Friday January 8 2021 12–1:15
A session dedicated to exploring William Carlos Williams’s thinking about the nature, function and operation of the mind. What would it mean to read Williams without privileging familiar terms and categories like imagism, objectivism or, more provocatively, the ordinary things which have so often anchored critical treatments of his work?
Mark C. Long, Keene State College
“Writing Mind: Improvisation, Imagination, and Textual Form in William Carlos Williams,” James H. S. Searle, U at Albany, State U of New York
“William Carlos Williams and the Traditions of English Georgic,” Sam Hushagen, U of Washington, Seattle
William Carlos Williams remains one of the most probing and subtle philosophical poets of the 20th century. But as is so often the case with important writers, his familiarity to students and critics, and his wide-reaching influence on a diverse set of poets, has set into motion ready-made commonplaces that often conceal his greatest affordances for critical speculation in the present. Our sustained focus on the gritty, local, American particularities of his most famous poems seems to have prevented us from recognizing that from beginning to end the mind is one of Williams’s most cherished subjects for poetic reflection.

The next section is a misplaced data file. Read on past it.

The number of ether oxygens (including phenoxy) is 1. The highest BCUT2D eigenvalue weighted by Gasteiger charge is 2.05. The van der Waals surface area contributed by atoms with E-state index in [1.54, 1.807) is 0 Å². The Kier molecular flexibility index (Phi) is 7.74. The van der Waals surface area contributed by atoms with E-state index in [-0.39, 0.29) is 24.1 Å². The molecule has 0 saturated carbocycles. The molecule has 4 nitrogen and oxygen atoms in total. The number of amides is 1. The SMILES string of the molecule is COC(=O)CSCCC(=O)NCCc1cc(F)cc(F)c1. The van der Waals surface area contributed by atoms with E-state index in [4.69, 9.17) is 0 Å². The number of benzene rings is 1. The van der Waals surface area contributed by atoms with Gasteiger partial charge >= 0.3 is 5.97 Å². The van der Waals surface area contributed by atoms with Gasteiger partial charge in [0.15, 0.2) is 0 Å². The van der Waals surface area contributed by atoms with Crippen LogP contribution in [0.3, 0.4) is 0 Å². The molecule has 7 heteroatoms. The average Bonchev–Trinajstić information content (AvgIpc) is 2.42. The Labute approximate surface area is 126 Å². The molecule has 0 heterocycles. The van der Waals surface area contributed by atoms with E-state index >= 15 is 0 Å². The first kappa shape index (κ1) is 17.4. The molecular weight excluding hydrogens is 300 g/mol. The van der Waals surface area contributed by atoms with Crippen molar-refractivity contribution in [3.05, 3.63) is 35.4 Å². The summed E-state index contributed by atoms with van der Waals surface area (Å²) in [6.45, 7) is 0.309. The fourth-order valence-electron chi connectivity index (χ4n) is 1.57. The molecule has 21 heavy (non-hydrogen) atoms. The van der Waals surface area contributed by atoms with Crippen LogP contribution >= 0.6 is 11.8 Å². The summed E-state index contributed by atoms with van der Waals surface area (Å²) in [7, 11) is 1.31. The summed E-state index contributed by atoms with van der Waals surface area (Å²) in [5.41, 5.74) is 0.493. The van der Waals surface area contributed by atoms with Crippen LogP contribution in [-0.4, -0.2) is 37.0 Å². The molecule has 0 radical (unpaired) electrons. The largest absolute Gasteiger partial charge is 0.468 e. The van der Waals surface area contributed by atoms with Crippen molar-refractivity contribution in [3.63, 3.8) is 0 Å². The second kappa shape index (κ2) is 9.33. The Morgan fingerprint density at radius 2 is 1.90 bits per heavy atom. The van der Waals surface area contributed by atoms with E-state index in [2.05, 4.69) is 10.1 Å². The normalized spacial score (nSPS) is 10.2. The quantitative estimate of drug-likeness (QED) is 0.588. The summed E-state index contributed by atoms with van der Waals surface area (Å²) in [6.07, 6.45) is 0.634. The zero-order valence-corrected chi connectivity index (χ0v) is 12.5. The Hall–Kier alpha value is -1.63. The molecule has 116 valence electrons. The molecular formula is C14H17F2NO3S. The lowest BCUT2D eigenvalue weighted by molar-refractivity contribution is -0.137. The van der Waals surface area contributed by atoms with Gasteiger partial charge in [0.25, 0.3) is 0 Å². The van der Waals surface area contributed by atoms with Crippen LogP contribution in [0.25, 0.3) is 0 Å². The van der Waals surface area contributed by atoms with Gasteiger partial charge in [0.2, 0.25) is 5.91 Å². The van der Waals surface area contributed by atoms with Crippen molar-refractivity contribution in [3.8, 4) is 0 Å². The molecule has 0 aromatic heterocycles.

What would it mean to read Williams without privileging familiar terms and categories like imagism, objectivism or, more provocatively, the ordinary things which have so often anchored critical treatments of his work? It has become increasingly difficult to focus on the complex, counterintuitive modes of normative reflection native to poetic thinking without all too quick explanatory appeals to material, social and historical contexts. Though it is true that Williams is a poet for whom such contexts are vital, many of his most able readers neglect his assertion that “the poet thinks with his poem, in that lies his thought, and that in itself is the profundity.” In light of recent debates about the disciplinary centrality of both close reading and aesthetic form, reflecting on how Williams thinks in and with his poems about the nature of the mind might aid teachers and critics in imagining a more philosophically robust and epistemologically modest vision of literary studies for the twenty-first century.